Three years after heavy milk price fluctuation spurred Dean Wright to reassess his business model, the Portadown farmer has recently brought his first product to market in the shape of a premium triple cream cheese. agendaNi visits Ballylisk Cheese to find out more about the nascent enterprise and its place within the local economy.
Recently awarded Food NI’s Best New Food Product, the journey of Ballylisk Cheese from concept to product has been both demanding and rewarding according to owner Dean Wright.
The 45-year-old entrepreneur with a background in the meat industry returned home to County Armagh almost a decade ago to become the fifth generation of the Wright family to work the land at Ballylisk.
Once the home of a commercial rose farm in the 1940s and 1950s, the farm’s heritage features heavily in the branding of the single herd triple cream cheese – aptly named The Triple Rose. However, the relevance of the farm isn’t simply restricted to history as it is also the main source of the milk which forms the basis of the cheese production.
Before discussing the role played by the farm in his new enterprise, Wright outlines how Ballylisk Cheese came to fruition.
“When I returned to take over Wright Farms we invested and expanded, but recent fluctuation in milk prices (in some cases up to 100 per cent) meant for an unsustainable business model. I have always taken an interest in processes and efficiencies and in, April 2015, I set about investigating a new business model.”
Wright’s investigation led him to undertake deep analysis of Northern Ireland’s dairy industry including what the milk pool in Northern Ireland was being used for, where demand was greatest and what the margin was on each individual product.
His adage of “volume is vanity but margin is sanity” led him to investigate the cheese industry further, including the increasing demand for continental-type cheeses.
He adds: “This wasn’t done in isolation. Once we identified the market gaps then we consulted heavily. Simon Dougan of the Yellow Door was instrumental in offering us guidance on what demands there were in the market and we spoke to various chefs about the type of product they would like to see us deliver.”
Next, Wright approached the College of Agriculture, Food and Rural Enterprise (CAFRE) at the Loughry College, where following investment from Invest NI, he developed the product and process with the help of their skilled staff.
“The support from CAFRE from initial concept to commercialisation work was critical in getting the project off the ground. We’re very lucky to have a place where the level of experience, standard of facility and innovation of equipment is probably one of the best in Europe and is located just 20 minutes away.”
What came out of the process was a unique product. Wright’s is the first farm business to process a milk product to cheese in Northern Ireland, a fact that would undoubtedly boost market appeal. Wright then set about building a state-of-the art, standalone facility just two miles from the family farm worth an investment of an estimated £250,000.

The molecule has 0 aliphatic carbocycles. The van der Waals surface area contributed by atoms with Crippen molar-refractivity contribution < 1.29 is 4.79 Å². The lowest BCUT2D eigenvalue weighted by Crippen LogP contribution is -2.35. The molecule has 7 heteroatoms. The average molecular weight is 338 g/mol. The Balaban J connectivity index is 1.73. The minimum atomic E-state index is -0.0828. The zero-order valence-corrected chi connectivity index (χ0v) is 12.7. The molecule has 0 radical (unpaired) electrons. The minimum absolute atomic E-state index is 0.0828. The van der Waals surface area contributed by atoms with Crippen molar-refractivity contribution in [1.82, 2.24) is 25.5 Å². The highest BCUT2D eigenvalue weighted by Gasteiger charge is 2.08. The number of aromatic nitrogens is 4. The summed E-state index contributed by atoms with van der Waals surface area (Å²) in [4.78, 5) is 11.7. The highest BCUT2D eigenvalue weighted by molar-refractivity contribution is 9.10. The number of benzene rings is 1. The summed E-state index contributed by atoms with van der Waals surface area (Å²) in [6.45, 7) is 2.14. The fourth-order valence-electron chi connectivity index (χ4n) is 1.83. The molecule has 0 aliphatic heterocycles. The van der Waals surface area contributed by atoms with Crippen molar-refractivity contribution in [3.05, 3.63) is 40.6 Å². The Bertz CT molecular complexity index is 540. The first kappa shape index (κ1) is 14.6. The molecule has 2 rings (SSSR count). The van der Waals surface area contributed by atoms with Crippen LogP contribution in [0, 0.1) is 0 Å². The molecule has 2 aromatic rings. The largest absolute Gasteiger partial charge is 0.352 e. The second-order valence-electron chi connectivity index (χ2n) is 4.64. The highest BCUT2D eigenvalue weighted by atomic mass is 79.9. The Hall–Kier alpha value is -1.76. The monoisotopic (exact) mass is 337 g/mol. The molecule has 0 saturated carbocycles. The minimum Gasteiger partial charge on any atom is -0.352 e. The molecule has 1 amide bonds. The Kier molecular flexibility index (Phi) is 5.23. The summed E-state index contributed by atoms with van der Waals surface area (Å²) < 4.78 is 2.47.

Asked to explain the rationale of locating Ballylisk Dairies in Portadown, he explains: “It was important to keep a separation between the businesses. The farm is crucial to production. It provides the raw material and without the quality of land, health of the cows and calibre of the milk our end product would suffer. The farm offers us traceability and control, however, in keeping the businesses separate we increase bio-security.
“The location was ideal in that it meant we could reduce the initial transport costs for the milk but also be close enough to the motorway infrastructure to provide good connectivity. On top of that there is a large population in the surrounding area which is good for labour access and being local, we’d like to contribute to that local economy and offer job creation.”
The high-end white mould cheese, which is being marketed to chefs, hoteliers and specialist outlets, is hopefully the first in a small number of the Ballylisk of Armagh range under development. Wright explains that in the coming months he aims to launch a similar blue cheese and start production of butter, with one or two more additions to the range, which he is keeping close to his chest, in the early development stage.
Initially the product is being exclusively marketed in Northern Ireland but talks are progressing on penetration of the UK market and Wright expresses his desire to see the product exported globally.
Speaking about the challenges he has faced in achieving his vision, Wright says: “Initially, my concerns were around being a newcomer to the market and how that would sit. There is an abundance of insightful help out there and in asking for that help has been the foundation of our progress.
“The other major challenges are around skills and Brexit. Given that our product is quite unique, there is a void in expertise in the labour market. Thankfully, it’s something that we’ve prepared for and have a strategy for. We appreciate the need to invest in, train and equip staff to suit our business.
“On Brexit there is very little clarity. The outcomes of Brexit will have an impact on exports, whether they are negative or positive remains to be seen. However, I believe the fact that we have a full-cycle approach, in that we have own our raw product, gives us a healthy advantage when it comes to market fluctuations.”